8. John Montagu, 2nd Duke of Montagu – John Montagu, 2nd Duke of Montagu, KG GMB PC, styled Viscount Monthermer until 1705 and Marquess of Monthermer between 1705 and 1709, was a British peer. He was a son of Ralph Montagu, 1st Duke of Montagu and his maternal grandparents were Thomas Wriothesley, 4th Earl of Southampton and Lady Elizabeth Leigh. He went on the tour with Pierre Sylvestre. On 17 March 1705, John was married to Lady Mary Churchill, daughter of John Churchill, 1st Duke of Marlborough and Sarah Churchill, on 23 October 1717, he was admitted a fellow of the Royal College of Physicians. He was made a Knight of the Garter in 1719, and was made Order of the Bath, a fellow of the Royal Society in 1725, and a Grand Master of the Premier Grand Lodge of England. On 22 June 1722, George I appointed him governor of the islands of Saint Lucia and he in turn appointed Nathaniel Uring, a merchant sea captain and adventurer, as deputy-governor. Uring went to the islands with a group of seven ships, unable to get enough support from British warships, he and the new colonists were quickly run off by the French. In 1739, the countrys first home for abandoned children, the Foundling Hospital was created in London, Montagu was a supporter of this effort and was one of the charitys founding governors. He also financed the education of two notable Black British figures of the age, Ignatius Sancho and Francis Williams, sending the latter to Cambridge University. In 1745, he raised a regiment known as Montagus Carabineers. He is said to have once dunked the political philosopher Montesquieu in a tub of water as a joke. The dukes country place, Boughton House, Northamptonshire, was out by him as a miniature Versailles. Montagu and his wife Lady Mary Churchill were parents to five children, married first William Montagu, 2nd Duke of Manchester and second Edward Hussey-Montagu, 1st Earl of Beaulieu. Married George Brudenell, 4th Earl of Cardigan, Edward As none of Montagus sons survived him, his titles became extinct upon his death in 1749. His estates were inherited by his daughter Mary, whose husband, George Brudenell, 4th Earl of Cardigan assumed the name and arms of Montagu, and in 1766 was created 1st Duke of Montagu. In 1790 this second creation dukedom of Montagu also became extinct, his only son and his daughter Elizabeth married Henry Scott, 3rd Duke of Buccleuch, 5th Duke of Queensberry who thus acquired all the unentailed property of the Dukes of Montagu. Attribution This article incorporates text from a now in the public domain, Chichester. Montagu, John, second duke of Montagu, John Montague, 2nd Duke of Montagu presenting the Roll of Constitutions and the compasses to Philip, Duke of WhartonJohn Montagu, 2nd Duke of Montagu – The 2nd Duke of Montagu, Godfrey Kneller, 1709
9. Prince Augustus Frederick, Duke of Sussex – Prince Augustus Frederick, Duke of Sussex, KG, KT, GCB, GCH, PRS, FRSA was the 6th son and 9th child of King George III and his consort Charlotte of Mecklenburg-Strelitz. He was the surviving son of George III who did not pursue an army or navy career. Augustus Frederick was born at Buckingham House, London and he was the 9th child and 6th son of George III and Charlotte of Mecklenburg-Strelitz. He was christened in the Great Council Chamber at St. Jamess Palace, on 25 February 1773 and his godparents were the Duke of Saxe-Gotha-Altenburg, Duke George Augustus of Mecklenburg and Princess Charles of Hesse-Cassel. He was tutored at home before being sent to the University of Göttingen in Germany in the summer of 1786, along with his brothers Prince Ernest, Prince Augustus, who suffered from asthma, did not join his brothers in receiving military training in Hanover. He briefly considered becoming a cleric in the Church of England, in 1805, during the Napoleonic War, he served at home in Britain as Lieutenant-Colonel Commandant of the Loyal North Britons Volunteers regiment. While travelling in Italy, the prince met Lady Augusta Murray, the couple secretly married in Rome on 4 April 1793. The Kings minister of Hanover affairs Ernst zu Münster was sent to Italy to escort him back to London, the couple married again without revealing their full identities at St Georges, Hanover Square, Westminster, on 5 December 1793. Both marriages took place without the knowledge or the consent of the King, in August 1794, the Prerogative Court annulled the princes first marriage on the grounds that it contravened the Royal Marriages Act 1772, not having been approved by the King. However, Prince Augustus Frederick continued to live with Lady Augusta until 1801, when he received a grant of £12,000. Lady Augusta retained custody of their children and received maintenance of £4,000 a year and their two children were named Augustus Frederick dEste and Augusta Emma dEste, both parents being descended from the royal House of Este. In 1806, their mother, Lady Augusta, was given licence to use the surname de Ameland instead of Murray. The King created him Duke of Sussex, Earl of Inverness, and Baron Arklow in the Peerage of the United Kingdom, since he had no legitimate issue, the title became extinct on his death in 1843. In 1815 The Duke became a Patron of the Jews Hospital and Orphan Asylum, Royal patronage continued, with Queen Elizabeth II eventually becoming Norwood’s patron. A known mistress is Mrs. Bugge, on 27 December 1813 the United Grand Lodge of England was constituted at Freemasons Hall, London with Prince Augustus as Grand Master. George Olivers Signs and Symbols Illustrated and Explained in a Course of Twelve Lectures on Freemasonry was dedicated to Prince Augustus Frederick, even allowing for the irregularity of these marriages, this second marriage would not have been bigamous since Lady Augusta DAmeland had died the year before. On the same day, Lady Cecilia assumed by Royal Licence the surname Underwood and she was never titled or recognized as the Duchess of Sussex. However, she was created Duchess of Inverness in her own right in 1840, william IV appointed his younger brother Chief Ranger and Keeper of St. Jamess and Hyde Parks on 29 January 1831, and Queen Victoria appointed her uncle Governor of Windsor Castle in 1842Prince Augustus Frederick, Duke of Sussex – Portrait by Guy Head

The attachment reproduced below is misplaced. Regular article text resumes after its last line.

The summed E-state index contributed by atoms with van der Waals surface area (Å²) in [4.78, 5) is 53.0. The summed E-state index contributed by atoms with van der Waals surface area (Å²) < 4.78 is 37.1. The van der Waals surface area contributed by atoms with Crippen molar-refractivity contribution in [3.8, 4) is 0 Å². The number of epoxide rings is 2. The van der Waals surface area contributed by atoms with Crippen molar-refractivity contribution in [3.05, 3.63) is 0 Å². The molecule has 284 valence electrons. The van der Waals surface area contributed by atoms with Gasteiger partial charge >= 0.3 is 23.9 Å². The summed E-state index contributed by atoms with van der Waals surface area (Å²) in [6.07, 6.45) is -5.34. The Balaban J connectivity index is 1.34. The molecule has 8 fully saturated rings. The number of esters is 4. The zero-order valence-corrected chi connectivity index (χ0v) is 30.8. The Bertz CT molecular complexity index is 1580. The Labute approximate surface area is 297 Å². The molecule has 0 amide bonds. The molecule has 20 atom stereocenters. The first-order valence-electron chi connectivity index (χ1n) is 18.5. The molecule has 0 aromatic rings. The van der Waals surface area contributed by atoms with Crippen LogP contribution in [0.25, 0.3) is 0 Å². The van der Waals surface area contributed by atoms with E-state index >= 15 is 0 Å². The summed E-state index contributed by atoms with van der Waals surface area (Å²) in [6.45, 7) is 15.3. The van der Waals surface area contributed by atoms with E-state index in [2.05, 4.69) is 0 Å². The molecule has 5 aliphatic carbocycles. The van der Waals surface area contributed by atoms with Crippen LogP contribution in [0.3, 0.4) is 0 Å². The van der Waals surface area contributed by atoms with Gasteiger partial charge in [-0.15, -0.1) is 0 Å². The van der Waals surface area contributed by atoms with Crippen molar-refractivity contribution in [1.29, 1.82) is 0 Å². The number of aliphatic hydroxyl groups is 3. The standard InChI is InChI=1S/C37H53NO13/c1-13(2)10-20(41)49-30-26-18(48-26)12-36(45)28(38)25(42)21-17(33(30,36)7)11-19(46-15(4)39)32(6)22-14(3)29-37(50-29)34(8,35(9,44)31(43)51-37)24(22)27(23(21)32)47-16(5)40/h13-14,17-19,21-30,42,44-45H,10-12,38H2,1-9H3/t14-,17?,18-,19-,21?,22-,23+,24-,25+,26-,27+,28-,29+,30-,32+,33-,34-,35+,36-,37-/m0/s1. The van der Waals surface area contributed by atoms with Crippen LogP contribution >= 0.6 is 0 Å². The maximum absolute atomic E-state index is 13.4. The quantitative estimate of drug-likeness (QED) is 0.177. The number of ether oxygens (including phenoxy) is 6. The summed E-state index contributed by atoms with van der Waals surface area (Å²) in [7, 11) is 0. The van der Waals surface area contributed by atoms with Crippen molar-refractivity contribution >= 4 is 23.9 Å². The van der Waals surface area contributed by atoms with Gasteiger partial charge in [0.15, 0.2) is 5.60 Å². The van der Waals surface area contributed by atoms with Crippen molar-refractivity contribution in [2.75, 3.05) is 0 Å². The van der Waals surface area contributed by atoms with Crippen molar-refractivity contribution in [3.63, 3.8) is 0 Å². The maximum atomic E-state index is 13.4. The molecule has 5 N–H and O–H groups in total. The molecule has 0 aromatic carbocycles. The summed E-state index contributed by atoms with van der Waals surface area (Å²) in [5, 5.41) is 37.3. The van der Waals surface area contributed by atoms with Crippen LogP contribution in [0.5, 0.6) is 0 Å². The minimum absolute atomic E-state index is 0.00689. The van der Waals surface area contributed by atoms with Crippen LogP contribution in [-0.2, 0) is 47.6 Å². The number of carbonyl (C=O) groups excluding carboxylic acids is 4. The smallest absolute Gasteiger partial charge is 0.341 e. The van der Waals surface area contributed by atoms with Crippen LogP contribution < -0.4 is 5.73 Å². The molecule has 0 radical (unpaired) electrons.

10. William IV of the United Kingdom – William IV was King of the United Kingdom of Great Britain and Ireland and King of Hanover from 26 June 1830 until his death. The third son of George III and younger brother and successor to George IV, he was the last king, William served in the Royal Navy in his youth and was, both during his reign and afterwards, nicknamed the Sailor King. He served in North America and the Caribbean, in 1789, he was created Duke of Clarence and St Andrews. Since his two brothers died without leaving legitimate issue, he inherited the throne when he was 64 years old. Although William did not engage in politics as much as his brother or his father, through his brother, the Viceroy of Hanover, he granted his German kingdom a short-lived liberal constitution. William was succeeded in the United Kingdom by his niece, Victoria, William was born in the early hours of the morning on 21 August 1765 at Buckingham House, the third child and son of King George III and Queen Charlotte. He had two brothers, George and Frederick, and was not expected to inherit the Crown. He was baptised in the Great Council Chamber of St Jamess Palace on 20 September 1765 and his godparents were his paternal uncles, the Duke of Gloucester and Prince Henry, and his paternal aunt, Princess Augusta, then hereditary duchess of Brunswick-Wolfenbüttel. He spent most of his life in Richmond and at Kew Palace. At the age of thirteen, he joined the Royal Navy as a midshipman and his experiences in the navy seem to have been little different from those of other midshipmen, though in contrast to other sailors he was accompanied on board ships by a tutor. He did his share of the cooking and got arrested with his shipmates after a brawl in Gibraltar. He served in New York during the American War of Independence, I am fully persuaded, that it is unnecessary to caution you against offering insult or indignity to the persons of the Prince or Admiral. The plot did not come to fruition, the British heard of it and assigned guards to William and he became a lieutenant in 1785 and captain of HMS Pegasus the following year. The two were friends, and dined together almost nightly. At Nelsons wedding, William insisted on giving the bride away and he was given command of the frigate HMS Andromeda in 1788, and was promoted to rear-admiral in command of HMS Valiant the following year. William sought to be made a duke like his brothers, and to receive a similar parliamentary grant. To put pressure on him, William threatened to stand for the House of Commons for the constituency of Totnes in Devon, Williams political record was inconsistent and, like many politicians of the time, cannot be certainly ascribed to a single party. William ceased his active service in the Royal Navy in 1790, the following year he spoke in favour of the war, expecting a command after his change of heart, none cameWilliam IV of the United Kingdom – Portrait by Sir Martin Archer Shee, 1833